Several pieces of research have found absolutely no correlation between how much time people spend reading articles and whether they go on to share them on their social media or not. However, last week Buzzfeed published the results of a study they carried out, stating that the longer people spent reading one of their articles, the more likely they were to share them.

While a few people have looked into the basic stats, OnePoll decided to ask 1000 UK adults that use sites like Facebook and Twitter about how they decide to post links on social networks. We wanted to delve deeper and find out what makes people more likely to ‘share before reading’ (AKA ‘SBR’)…

General sharing

From the people that said they post links to other sites on their pages, the top reason given for sharing content was if they agreed with what it said (59%). 32% share links that reflect their interests or personality, and 22% if they think it will make them sound interesting or funny. Only 4% want to share sad things.

39% believe other people will think of them more positively if they post interesting or funny links or things that others agree with.


Despite most people wanting to post links to content they agree with, 43% admitted they often don’t read or watch a whole article or video before sharing it. 16% went as far as to say they often share a link just because it has an interesting title or caption then look at it later.

However, a whopping 77% of people we surveyed admitted they’ve SBR’d, then had to go back and delete the link after realising it wasn’t what they were expecting. Most of these people did so either because they disagreed with what was said (42%) or were worried about how it would reflect on them (40%).

What makes you more likely to SBR?

45% said they were more likely to SBR if a friend or someone they follow on social media had posted the link first, and 42% if they think the website usually has good content.

The people we surveyed seemed to have more confidence in online news aggregators than any other type of website, with 32% saying they’re most likely to SBR from sites such as Huffington Post. This was closely followed by Broadsheet/Berliner newspaper websites (e.g. The Daily Telegraph) at 30%. People rated specific Facebook pages that they like (e.g. The LAD Bible) equally to Tabloid/Middle-Market newspaper websites (e.g. The Daily Mail) at 25%.

Headliners vs Readers

41% of people that share based on title or caption alone (‘Headliners’) do so because they think it will make them sound interesting/funny. Meanwhile, only 15% of people that always read/watch the entire thing first (‘Readers’) post links for the same reason. Readers were much more likely to share content because they find it funny (62% vs 38%) or interesting (63% vs 37%).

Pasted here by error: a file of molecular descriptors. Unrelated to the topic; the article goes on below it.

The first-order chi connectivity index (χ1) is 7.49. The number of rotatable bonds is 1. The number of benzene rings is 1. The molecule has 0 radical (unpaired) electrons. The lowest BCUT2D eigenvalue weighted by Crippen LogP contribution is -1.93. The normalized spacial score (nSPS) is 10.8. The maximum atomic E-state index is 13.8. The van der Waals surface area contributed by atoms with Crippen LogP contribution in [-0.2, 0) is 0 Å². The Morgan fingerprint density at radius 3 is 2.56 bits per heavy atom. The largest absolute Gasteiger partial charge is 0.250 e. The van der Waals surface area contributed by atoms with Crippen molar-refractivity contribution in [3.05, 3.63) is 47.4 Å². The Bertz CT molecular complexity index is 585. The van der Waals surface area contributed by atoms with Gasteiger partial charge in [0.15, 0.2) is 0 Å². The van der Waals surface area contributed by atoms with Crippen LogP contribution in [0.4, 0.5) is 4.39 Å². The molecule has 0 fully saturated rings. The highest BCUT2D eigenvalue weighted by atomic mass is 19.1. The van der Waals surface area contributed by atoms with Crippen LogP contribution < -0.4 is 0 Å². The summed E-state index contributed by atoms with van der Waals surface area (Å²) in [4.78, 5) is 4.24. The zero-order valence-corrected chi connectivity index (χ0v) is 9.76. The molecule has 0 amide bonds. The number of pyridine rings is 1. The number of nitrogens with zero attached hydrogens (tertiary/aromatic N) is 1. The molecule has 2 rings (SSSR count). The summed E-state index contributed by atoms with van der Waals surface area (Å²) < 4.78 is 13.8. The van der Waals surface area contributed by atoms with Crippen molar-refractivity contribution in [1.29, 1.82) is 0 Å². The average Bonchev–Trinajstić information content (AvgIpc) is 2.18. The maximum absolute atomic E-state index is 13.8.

Despite being more picky posters, Readers are less likely to judge their friends on social networks differently according to the links they share (59% vs 86%). They are also more tolerant of others sharing boring things/things they disagree with, as just 41% have removed a contact from a social network for that reason, compared to 77% of Headliners.

It seems people tend to have more faith in Broadsheets’ titles than Tabloids’, as 41% of Headliners were likely to SBR from a Broadsheet/Berliner newspaper website, but only 24% of them would do so from a Tabloid/Middle-Market newspaper website.

Individual differences

18-24 year olds were most likely to SBR simply because a friend or someone they follow on social media shared it first (56%), and they were the most likely group to SBR from Tabloid/Middle-Market newspaper websites and from online news aggregators (both 39%).

Men were more likely to think others would judge them on the basis of their own links (72% vs 58% of women).

Despite this, women that had gone back and deleted a link they SBR’d were most likely to have done this because they were worried about how it would reflect on them (52%), while men were most likely to have done so because they disagreed with what was said (50%).

The Scots were the most discerning, with 79% of them saying they never SBR.

On the other hand, the Welsh were most likely to SBR simply because one of their friends or someone they follow on social media had posted a link first (58%). Oddly, they were also the most intolerant of their contacts, with 57% of them having removed someone from their social network for sharing content they didn’t like.

Final thought

One kind panellist said they’re most likely to share things if they think “they might help make the world a better place” – perhaps we should all take a leaf out of their (Face)book!